Volume 35 Number 62
                 Produced: Tue Nov 13  6:20:13 US/Eastern 2001

Subjects Discussed In This Issue: 

BT pamphlet
         [Janet Rosenbaum]
concerts during aveilut
Hechsher on an apple (7)
         [Tzvi Harris, Ira L. Jacobson, Akiva Miller, Y. Askotzky,
Shmuel Himelstein, Judi Janette, Hillel E. Markowitz]
Is this public domain?
         [Sam Steingold]
Low Protein Foods
         [Seth Ness]
Postdoctoral fellowship
         [Victor Gaba]
Raising wages
Rav Hirsch sometimes disagreed with Rishonim/Acharonim on words
         [Russell Jay Hendel]
Shlomo dethroned
         [Jacob Sasson]
Shofar and Neilah
         [Neal B. Jannol]
Sudilkov Website Updated
         [Ginsburg, Paul]
Torat Emet: Defending the Faith
         [Gil Student]
Request: Kosher Food in Seville Spain


From: Janet Rosenbaum <jerosenb@...>
Date: Mon, 29 Oct 2001 12:43:16 -0500 (EST)
Subject: BT pamphlet

Does anyone know if there is an on-line copy of the pamphlet "How To Get
Deeper Into Torah Without Going Off The Deep End"?

Thank you,



From: Anonymous
Date: Mon, 29 Oct 2001 13:01:36 -0500
Subject: concerts during aveilut

Someone I know who is in the last month of aveilut [mourning] for a parent
has received a heter [permission] to go to a concert, ostensibly because the
music is a cappella (i.e., no musical instruments, just voices).

I don't understand this heter - if this is indeed the reason for it - the
singing is still music, it's still enjoyment, it's still a large gathering
of people - so what's the basis for a heter? Or is there a difference
because the period of saying Kaddish has already ended?


From: Tzvi Harris <ltharris@...>
Date: Mon, 29 Oct 2001 10:20:09 +0200
Subject: Hechsher on an apple

>Why in the world would an apple need kashrut certification?  I could
understand perhaps if the apple was from Israel, to satisfy concerns
regarding shemita, orlah, maaser, etc.  But from New Zealand?  Are there
Jews who are so makpid that they would not eat a piece of fresh fruit
without hashgacha?>

Apples are sometimes coated with a substance that makes them shine.   I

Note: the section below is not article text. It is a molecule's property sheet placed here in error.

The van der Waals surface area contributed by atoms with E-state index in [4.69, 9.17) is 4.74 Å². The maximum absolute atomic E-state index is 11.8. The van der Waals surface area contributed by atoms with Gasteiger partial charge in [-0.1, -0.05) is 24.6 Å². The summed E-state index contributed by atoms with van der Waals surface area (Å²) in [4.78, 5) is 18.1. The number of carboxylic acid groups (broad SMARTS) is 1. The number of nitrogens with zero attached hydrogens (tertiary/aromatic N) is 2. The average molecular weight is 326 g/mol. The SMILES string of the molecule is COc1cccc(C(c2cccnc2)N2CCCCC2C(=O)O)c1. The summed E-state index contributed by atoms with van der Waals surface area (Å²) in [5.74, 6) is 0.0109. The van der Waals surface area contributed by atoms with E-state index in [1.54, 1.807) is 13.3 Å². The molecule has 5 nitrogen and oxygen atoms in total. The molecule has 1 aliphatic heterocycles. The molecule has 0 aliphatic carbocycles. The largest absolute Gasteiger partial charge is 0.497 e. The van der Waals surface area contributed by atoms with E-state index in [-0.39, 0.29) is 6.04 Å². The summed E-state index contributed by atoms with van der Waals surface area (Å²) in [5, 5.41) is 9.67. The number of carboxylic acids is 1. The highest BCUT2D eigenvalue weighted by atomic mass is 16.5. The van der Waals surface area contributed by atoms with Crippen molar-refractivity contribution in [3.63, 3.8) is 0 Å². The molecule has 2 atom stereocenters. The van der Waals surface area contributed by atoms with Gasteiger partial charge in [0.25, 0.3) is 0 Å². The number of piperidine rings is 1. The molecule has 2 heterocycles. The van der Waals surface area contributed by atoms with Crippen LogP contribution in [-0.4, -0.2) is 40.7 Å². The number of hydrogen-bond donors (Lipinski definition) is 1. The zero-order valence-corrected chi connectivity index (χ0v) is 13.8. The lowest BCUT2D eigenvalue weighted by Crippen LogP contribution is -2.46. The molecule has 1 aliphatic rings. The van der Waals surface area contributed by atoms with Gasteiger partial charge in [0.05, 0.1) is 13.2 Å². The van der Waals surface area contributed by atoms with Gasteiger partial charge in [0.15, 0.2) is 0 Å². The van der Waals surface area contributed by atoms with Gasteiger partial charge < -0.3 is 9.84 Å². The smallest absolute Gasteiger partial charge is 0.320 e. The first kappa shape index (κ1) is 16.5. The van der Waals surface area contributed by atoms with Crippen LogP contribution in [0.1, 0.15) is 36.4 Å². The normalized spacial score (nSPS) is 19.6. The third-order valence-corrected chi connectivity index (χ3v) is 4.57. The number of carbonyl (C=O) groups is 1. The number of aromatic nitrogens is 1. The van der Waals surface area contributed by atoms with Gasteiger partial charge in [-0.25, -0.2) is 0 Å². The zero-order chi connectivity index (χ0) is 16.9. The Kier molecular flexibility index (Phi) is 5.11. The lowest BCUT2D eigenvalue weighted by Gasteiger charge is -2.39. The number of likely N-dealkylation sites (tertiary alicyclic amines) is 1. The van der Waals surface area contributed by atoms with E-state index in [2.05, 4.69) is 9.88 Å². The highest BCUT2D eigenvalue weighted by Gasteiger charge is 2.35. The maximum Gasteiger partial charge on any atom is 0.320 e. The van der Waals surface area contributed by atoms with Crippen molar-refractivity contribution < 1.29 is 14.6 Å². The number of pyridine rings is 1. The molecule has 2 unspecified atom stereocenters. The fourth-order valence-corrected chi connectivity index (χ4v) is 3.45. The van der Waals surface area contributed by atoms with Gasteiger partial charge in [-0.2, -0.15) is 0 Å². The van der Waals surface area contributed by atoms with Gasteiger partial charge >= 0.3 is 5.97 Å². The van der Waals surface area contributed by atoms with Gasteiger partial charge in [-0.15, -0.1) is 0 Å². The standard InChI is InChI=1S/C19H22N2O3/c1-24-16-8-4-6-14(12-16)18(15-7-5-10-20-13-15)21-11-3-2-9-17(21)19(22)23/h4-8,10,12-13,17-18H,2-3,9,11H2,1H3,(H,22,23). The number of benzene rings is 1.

believe there is a machloket as to the kashrut of the substance used on
some apples (I think it might be particular to green apples).  Perhaps
someone else on the list knows more about this.

Tzvi Harris
Talmon, Israel

From: Ira L. Jacobson <laser@...>
Date: Sat, 27 Oct 2001 21:45:44 +0200
Subject: Re: Hechsher on an apple

Probably to assure us that the shiny coating on was made of only kosher
(and presumably non-animal) ingredients.

                        Ira L. Jacobson

From: <kennethgmiller@...> (Akiva Miller)
Date: Sat, 27 Oct 2001 21:26:42 -0400
Subject: Re: Hechsher on an apple

My guess is that the certification refers to the preservatives and waxes
which are often sprayed on fresh fruit. My understanding is that the
waxes used in the US are all acceptable, but perhaps the ones used in New
Zealand are problematic.

According to http://www.kosher.co.il/orgs/australia.htm, that hechsher is
from Rabbi Moshe Gutnick, NSW Kashrut Authority Inc, POB 206, 
Bondi NSW 2026 Australia; Phone 613-369-4286. Consider calling or
writing. Good luck!

Akiva Miller

From: Y. Askotzky <sofer@...>
Date: Fri, 26 Oct 2001 10:36:04 +0200
Subject: Hechsher on an apple

Many fruits are coated in order to give them a nice shine. These coatings
can be not kosher. Perhaps in N.Z. a hechsher is required on fruit due to
the common use of non kosher coatings? I think you will be able to get a
proper answer to your question by contacting the OU or another kashrus

kol tuv,

Rabbi Yerachmiel Askotzky, certified sofer and examiner
<sofer@...>   www.stam.net   1-888-404-STAM(7826)

From: Shmuel Himelstein <himels@...>
Date: Fri, 26 Oct 2001 05:41:38 +0200
Subject: Hechsher on an apple

I share Michael J. Savitz' puzzlement about a Hechsher on New Zealand
apples. On the other hand, I could understand a Hechsher on fruit from
Eretz Yisrael - in terms of Ma'aserot, etc. having been taken.

Shmuel Himelstein

From: Judi Janette <judi@...>
Date: Mon, 29 Oct 2001 08:35:21 -0500
Subject: Hechsher on an apple

We don't ordinarily think of fresh produce as a "processed" food.  Yet, 
fruits and vegetables, especially those which are grown on the other 
side of the world are, by necessity, processed.  For example, apples are